Tuning that Critical Fork
Whenever a review of mine is published somewhere, especially a review that has the space to be properly expansive, a spasm of fear almost always shows up alongside said publication. Why? Call it the “out to lunch” feeling, that either I’m so far off base that no one is going to trust what I say anymore or that by going against the grain – either to be critical or to be effusive – I’ve impaired whatever credibility I seem to have.
Dana Kaye also has been thinking along similar lines:
For every book that is loved by millions, there will be at least ten
people who hated it. As a reviewer, it’s not good to be one of those
ten. I’ll be honest and give an example: THE SHADOW OF THE WIND. Everyone I know loved it. I hated it. Why? I thought it was boring.
That’s all I could give. There was nothing wrong with the writing, the
characters were fairly well-developed, but I, personally, did not enjoy
If I was reviewing that book, as always, I would be honest.
But what would that mean for my credibility? Would everyone stop
listening to my opinion because I clearly don’t know what I’m talking
about? Would it deter them from even reading the book? And the big
question, would a review, good or bad, affect their opinion of the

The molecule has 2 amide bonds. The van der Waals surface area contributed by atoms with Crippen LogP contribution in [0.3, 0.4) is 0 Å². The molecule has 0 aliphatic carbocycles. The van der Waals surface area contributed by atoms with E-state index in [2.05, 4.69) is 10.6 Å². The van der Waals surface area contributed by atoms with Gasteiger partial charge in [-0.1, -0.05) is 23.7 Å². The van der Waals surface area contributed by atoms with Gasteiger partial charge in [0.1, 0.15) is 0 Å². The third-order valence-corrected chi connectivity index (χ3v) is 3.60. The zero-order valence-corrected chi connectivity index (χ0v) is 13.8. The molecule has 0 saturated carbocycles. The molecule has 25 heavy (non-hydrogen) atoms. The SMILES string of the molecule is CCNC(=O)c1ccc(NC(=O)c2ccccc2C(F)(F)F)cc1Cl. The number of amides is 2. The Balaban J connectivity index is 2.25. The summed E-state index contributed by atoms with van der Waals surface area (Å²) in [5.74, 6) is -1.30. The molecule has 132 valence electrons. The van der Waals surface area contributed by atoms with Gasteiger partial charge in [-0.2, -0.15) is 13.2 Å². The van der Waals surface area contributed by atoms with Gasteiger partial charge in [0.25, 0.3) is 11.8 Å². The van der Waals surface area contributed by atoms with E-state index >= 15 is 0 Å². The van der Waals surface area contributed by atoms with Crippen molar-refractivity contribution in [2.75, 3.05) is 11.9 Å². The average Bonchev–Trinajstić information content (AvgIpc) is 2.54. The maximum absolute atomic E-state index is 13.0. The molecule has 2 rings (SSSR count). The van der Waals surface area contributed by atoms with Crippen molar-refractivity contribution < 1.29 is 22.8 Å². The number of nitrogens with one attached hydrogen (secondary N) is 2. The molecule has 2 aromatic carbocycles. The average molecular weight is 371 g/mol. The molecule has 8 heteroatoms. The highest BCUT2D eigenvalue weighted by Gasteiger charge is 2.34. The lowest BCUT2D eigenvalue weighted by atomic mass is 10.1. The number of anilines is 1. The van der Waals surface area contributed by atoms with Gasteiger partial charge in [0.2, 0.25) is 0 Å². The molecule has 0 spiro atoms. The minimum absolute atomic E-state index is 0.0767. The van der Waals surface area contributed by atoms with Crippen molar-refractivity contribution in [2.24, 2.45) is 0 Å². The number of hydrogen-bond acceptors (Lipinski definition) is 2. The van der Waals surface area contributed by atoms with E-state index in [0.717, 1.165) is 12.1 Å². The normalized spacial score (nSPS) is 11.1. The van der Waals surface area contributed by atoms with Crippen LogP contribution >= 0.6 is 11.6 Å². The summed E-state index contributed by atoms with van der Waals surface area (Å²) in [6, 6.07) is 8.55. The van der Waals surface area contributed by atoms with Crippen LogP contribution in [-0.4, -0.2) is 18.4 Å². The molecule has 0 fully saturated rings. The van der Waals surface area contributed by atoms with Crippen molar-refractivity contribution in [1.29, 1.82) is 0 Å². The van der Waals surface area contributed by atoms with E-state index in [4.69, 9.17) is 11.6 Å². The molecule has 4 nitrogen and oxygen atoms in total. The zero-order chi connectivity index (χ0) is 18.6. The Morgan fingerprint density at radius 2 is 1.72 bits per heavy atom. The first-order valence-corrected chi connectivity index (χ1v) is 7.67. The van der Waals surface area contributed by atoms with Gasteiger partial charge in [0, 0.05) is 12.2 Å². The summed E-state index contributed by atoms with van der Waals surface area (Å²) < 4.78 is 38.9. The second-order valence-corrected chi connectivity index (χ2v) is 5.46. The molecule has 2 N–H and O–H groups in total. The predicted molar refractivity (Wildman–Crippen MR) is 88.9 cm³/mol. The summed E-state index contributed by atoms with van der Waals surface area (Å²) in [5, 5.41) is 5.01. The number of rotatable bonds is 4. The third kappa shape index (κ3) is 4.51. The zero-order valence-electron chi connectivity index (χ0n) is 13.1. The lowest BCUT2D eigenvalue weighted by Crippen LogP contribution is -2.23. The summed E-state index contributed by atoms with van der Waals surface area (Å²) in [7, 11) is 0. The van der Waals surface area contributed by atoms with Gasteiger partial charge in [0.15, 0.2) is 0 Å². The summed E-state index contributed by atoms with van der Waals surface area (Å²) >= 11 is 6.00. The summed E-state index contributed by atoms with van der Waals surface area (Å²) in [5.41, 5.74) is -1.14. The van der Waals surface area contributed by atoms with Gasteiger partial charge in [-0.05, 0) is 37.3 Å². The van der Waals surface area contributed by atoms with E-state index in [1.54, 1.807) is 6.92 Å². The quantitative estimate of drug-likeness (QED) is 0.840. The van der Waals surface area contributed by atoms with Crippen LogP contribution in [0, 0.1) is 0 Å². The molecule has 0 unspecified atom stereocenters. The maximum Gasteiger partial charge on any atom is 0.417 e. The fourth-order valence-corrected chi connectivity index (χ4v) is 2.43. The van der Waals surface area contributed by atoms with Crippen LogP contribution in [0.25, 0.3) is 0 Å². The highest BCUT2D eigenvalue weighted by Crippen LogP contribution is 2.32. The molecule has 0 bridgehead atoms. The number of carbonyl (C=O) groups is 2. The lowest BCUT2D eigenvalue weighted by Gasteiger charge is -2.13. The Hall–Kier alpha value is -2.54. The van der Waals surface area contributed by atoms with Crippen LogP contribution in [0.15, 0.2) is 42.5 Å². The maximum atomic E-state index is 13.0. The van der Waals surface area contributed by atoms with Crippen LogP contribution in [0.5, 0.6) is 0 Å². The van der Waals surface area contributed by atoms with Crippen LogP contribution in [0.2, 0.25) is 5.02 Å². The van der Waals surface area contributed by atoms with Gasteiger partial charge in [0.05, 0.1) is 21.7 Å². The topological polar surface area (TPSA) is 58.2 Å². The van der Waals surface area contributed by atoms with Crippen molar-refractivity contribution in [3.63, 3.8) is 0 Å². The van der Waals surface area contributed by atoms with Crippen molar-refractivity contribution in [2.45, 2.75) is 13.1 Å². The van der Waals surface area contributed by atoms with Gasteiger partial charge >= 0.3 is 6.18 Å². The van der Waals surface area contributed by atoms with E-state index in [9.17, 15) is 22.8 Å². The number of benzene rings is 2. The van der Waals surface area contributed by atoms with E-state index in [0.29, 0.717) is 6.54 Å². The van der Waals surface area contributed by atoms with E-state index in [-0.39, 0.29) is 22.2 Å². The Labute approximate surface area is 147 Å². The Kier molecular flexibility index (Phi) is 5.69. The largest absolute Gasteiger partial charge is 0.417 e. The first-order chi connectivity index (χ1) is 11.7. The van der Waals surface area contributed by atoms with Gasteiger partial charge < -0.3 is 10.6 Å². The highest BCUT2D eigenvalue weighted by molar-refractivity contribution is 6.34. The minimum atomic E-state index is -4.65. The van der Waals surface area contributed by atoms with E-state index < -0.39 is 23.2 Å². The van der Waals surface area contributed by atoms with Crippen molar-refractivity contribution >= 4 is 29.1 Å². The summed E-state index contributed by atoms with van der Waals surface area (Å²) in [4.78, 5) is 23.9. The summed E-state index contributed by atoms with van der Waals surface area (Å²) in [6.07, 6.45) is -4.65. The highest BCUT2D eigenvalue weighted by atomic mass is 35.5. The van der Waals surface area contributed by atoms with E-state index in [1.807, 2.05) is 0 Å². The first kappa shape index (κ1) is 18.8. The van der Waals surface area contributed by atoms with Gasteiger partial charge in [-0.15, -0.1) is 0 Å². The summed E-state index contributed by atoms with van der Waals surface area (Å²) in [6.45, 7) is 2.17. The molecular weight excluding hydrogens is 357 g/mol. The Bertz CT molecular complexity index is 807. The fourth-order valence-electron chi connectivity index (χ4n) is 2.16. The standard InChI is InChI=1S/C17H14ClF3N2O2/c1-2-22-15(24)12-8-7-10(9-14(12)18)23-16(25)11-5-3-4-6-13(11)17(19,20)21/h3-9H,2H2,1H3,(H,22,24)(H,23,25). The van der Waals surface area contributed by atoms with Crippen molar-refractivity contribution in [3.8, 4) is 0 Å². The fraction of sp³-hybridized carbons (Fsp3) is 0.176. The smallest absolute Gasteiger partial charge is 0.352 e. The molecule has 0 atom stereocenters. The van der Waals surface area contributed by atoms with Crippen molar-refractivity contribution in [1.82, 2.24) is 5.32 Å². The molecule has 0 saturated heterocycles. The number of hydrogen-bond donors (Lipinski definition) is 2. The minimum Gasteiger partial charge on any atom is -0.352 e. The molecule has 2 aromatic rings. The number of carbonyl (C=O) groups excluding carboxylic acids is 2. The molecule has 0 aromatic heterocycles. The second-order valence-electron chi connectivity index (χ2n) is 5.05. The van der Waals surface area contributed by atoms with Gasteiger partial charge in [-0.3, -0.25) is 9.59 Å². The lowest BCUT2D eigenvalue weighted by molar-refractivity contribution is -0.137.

book, even after they had read it? The answer, to all the questions is,
Without getting too deeply into the merits of Zafon’s book (for the record, I dug it but also recognize its simplistic take on a great many subjects that made it a good read, not a great one) these are all things that have gone through my mind at any given point. Sometimes going against the grain can be fun in a perverse way, as what happened with Warren Ellis’s novel. Other times it can be a bit more contentious, as was the case when I didn’t mince words about Thomas Cook’s since highly-decorated novel RED LEAVES.
But then, being a critic for money means having to put your thoughts and opinions on the line and taking some risks. As soon as the element of risk goes away – whether to praise an undiscovered gem or to be honest in criticizing a soon-to-be-sacred popular or well-reviewed cow – I know the whole book reviewing thing won’t be worthwhile for me anymore.